Every year, the University of Rhode Island Master Gardeners grow pointsettias. They sell them in December, and the proceeds help fund their programs. The growers ship them free plugs, in return for which they carefully monitor each cultivar and supply the growers with detailed reports once the sale is over. It’s a plant trial, and an educational experience that most Master Gardeners enjoy. Many of the 65 varieties they grow are quite unusual and exotic.
Crews have been tending the “points” for several weeks already, and it is a bit strange to be growing something so Christmasy in the summer. Even the names of the cultivars are wintry: “Polar Bear” and “Jingle.” Armed with light clothing and lots of drinking water, groups of Master Gardeners go to the greenhouse seven days a week. They water, they fluff the soil, they fertilize, they give calcium, they check for pests, they measure and document how each cultivar is growing – in other words they coddle the heck out of them until early December, when the crowds finally come to take them away.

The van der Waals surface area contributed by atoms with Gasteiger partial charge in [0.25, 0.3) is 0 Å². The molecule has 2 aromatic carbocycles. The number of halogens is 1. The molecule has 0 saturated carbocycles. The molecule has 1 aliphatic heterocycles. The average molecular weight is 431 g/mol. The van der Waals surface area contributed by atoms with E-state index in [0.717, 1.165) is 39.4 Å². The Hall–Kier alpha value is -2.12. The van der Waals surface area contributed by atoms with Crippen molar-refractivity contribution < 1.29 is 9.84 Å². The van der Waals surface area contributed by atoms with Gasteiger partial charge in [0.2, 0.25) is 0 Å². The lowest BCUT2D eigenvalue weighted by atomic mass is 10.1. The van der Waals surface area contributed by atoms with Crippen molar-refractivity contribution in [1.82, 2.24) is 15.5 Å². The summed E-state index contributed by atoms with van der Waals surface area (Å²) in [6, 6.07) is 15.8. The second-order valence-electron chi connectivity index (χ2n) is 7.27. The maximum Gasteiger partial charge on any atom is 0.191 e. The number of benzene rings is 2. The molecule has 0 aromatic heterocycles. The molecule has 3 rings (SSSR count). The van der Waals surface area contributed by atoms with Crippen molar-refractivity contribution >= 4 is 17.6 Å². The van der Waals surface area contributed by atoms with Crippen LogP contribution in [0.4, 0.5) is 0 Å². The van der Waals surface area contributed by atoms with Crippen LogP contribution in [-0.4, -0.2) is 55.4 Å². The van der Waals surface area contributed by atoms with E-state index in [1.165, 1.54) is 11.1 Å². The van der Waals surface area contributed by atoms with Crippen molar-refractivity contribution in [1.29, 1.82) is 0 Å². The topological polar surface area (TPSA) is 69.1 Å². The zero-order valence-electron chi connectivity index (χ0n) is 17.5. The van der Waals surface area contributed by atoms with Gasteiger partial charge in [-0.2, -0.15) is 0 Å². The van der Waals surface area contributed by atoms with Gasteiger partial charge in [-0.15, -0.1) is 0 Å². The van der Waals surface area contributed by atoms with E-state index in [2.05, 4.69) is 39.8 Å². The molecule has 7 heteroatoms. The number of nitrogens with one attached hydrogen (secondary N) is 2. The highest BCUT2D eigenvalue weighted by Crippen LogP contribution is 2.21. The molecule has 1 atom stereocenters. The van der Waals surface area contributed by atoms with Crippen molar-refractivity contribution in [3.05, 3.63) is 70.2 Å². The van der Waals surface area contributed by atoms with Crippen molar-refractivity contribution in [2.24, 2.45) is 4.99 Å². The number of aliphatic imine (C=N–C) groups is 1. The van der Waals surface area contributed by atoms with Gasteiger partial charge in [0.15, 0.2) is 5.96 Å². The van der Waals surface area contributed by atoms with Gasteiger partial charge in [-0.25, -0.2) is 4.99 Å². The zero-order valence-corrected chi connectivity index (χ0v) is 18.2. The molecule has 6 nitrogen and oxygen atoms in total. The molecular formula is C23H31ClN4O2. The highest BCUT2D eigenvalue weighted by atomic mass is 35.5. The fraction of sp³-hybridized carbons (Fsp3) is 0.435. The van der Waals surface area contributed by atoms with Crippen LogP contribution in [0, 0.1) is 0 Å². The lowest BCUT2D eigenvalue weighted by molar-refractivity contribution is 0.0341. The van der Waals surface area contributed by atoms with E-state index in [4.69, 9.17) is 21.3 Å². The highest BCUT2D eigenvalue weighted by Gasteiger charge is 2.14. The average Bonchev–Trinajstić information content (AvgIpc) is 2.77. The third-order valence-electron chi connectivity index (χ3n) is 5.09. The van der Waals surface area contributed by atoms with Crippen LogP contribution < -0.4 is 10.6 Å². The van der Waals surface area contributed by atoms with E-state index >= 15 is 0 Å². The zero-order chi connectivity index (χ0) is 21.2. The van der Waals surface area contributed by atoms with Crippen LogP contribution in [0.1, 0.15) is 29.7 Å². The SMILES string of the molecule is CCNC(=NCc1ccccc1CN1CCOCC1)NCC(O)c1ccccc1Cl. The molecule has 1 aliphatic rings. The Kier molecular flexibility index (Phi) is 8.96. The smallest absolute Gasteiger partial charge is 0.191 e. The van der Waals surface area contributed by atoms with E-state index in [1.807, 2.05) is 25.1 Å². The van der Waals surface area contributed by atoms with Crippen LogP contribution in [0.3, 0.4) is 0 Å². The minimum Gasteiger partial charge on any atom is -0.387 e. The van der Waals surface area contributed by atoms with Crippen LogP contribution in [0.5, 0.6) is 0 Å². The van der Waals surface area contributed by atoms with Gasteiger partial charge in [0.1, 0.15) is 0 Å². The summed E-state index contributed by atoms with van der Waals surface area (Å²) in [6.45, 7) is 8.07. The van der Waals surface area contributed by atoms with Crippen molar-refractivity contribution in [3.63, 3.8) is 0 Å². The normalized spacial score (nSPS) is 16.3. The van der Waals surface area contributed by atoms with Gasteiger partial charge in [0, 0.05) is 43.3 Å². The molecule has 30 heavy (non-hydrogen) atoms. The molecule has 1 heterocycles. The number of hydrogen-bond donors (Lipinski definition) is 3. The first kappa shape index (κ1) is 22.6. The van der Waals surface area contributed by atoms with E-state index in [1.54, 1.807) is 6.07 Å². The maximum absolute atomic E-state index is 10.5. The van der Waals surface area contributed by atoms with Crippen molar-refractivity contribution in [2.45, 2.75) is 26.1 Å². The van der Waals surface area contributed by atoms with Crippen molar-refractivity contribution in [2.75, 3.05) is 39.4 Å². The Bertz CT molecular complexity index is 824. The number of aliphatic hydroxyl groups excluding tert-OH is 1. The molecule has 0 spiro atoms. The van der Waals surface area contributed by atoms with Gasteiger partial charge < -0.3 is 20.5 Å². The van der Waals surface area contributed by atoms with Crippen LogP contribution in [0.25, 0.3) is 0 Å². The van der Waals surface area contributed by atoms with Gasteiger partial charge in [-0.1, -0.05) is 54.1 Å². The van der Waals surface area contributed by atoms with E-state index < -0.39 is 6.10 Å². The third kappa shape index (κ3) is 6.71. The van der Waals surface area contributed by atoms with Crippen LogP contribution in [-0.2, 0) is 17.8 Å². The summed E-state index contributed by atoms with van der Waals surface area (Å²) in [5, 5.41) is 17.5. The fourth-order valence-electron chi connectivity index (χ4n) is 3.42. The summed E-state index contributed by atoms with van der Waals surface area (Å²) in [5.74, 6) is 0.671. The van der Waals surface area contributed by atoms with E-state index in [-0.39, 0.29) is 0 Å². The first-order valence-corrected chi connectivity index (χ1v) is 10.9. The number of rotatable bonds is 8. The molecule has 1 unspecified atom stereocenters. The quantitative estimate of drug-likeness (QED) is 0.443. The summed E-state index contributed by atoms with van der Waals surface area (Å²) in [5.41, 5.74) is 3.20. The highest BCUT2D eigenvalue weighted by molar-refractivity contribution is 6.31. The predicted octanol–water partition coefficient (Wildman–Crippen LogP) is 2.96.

The plants were pinched a few weeks ago – a necessary step unless you want just one scrawny colored bract per plant. They are nice and bushy now, and the parasitic wasps are working tirelessly (and selflessly) to control the fungus gnats. I’ll file another dispatch from the greenhouse when they’re a little farther along. In the meantime, the photo below shows how they looked last year, just before the big sale.